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is a carnivorous plant that grows one or more rosettes in damp sandy soils (sometimes on laterite in open forests) of wet depressions near sandstone outcrops of coastal areas of Arnhemland, Berrimah, Berry Springs, Channel Island, Darwin River, Humpty Doo, Nhulumbuy, Palmerston, and West Alligator River in the Northern Territory and the northern Kimberley region of Western Australia. It can also be found on sand in eucalyptus forests in Cape York Peninsula, Queensland.
Its oblanceolate to linear petioles are erect or semi-erect, which are typically green but can turn red when grown under intense light. There can be pubescent to desne white hair present depending on the humidity in which They emerge from the center in a rosette and commonly produces plantlets, known as divisions, or “growth points”. This causes the plant to grow in large patches consisting of many clumps. These large clumps can grow 1 ft across. Its orbicular lamina are orange or red. The glandular tentacles are present on its upper surface, which are longer at the edge and shorter in the center. The underneath surface is pubescently covered with long, white hairs of both being non-dendritic and dendritic.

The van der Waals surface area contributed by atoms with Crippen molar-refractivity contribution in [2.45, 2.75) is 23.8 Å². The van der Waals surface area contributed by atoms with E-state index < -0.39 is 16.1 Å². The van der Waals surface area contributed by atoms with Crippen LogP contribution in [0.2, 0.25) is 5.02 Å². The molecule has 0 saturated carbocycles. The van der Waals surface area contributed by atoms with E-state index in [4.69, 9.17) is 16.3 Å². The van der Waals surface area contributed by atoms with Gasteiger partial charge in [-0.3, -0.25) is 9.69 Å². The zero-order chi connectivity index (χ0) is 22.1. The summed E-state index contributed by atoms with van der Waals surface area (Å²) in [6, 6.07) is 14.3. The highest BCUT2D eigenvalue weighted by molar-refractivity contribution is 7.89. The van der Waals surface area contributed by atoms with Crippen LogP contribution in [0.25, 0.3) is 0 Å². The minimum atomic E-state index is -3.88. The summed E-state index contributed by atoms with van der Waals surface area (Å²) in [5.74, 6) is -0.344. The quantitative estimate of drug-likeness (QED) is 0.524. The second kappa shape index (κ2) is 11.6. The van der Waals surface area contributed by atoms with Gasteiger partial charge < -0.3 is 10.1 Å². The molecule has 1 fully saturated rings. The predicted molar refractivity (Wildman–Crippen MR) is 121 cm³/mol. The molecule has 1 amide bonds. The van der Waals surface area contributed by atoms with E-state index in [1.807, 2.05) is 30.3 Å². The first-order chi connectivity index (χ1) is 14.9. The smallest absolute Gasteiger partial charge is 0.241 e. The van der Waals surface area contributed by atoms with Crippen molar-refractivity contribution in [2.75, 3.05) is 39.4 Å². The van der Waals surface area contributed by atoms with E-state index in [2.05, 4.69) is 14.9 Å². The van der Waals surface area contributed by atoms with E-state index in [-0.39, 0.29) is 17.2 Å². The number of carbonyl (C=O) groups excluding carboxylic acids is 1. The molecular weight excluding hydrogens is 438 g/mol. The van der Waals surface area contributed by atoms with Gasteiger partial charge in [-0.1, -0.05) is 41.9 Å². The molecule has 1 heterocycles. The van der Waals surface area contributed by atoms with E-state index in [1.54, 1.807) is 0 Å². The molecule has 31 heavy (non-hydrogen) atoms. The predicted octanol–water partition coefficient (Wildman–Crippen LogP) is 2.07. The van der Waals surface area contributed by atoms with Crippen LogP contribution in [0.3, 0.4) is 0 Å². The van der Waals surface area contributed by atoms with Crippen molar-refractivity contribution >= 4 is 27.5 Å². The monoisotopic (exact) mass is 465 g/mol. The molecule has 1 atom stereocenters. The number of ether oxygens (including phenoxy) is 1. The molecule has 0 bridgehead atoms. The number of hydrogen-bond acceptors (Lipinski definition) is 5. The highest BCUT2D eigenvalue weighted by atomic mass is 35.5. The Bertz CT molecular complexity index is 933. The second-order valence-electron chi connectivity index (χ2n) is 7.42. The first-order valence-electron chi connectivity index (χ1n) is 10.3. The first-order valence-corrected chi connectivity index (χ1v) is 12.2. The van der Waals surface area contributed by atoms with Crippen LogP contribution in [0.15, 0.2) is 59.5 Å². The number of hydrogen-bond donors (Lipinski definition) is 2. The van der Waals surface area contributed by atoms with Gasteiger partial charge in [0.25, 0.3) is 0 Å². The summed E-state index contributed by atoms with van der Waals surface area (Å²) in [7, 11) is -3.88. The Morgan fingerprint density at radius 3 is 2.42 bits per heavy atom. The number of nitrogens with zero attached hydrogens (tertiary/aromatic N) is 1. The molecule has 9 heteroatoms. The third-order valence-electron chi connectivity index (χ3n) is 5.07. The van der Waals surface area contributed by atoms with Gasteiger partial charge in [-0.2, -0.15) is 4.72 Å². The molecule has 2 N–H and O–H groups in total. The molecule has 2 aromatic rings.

The inflorescence reaches 8″ in height and poduces up to 20 white or pink flowers, which occurs from April to October. The scape and the lower surface of the sepals are covered with white hairs.
Natural hybrids are known from the Northern Territory, crossing with D. falconeri, D. kenneallyi, D. darwinensis and D. aff. lanata.
(Name origin: from the Latin dilatare = to enlarge, and petiolus = petiole, with reference to the large petiole)
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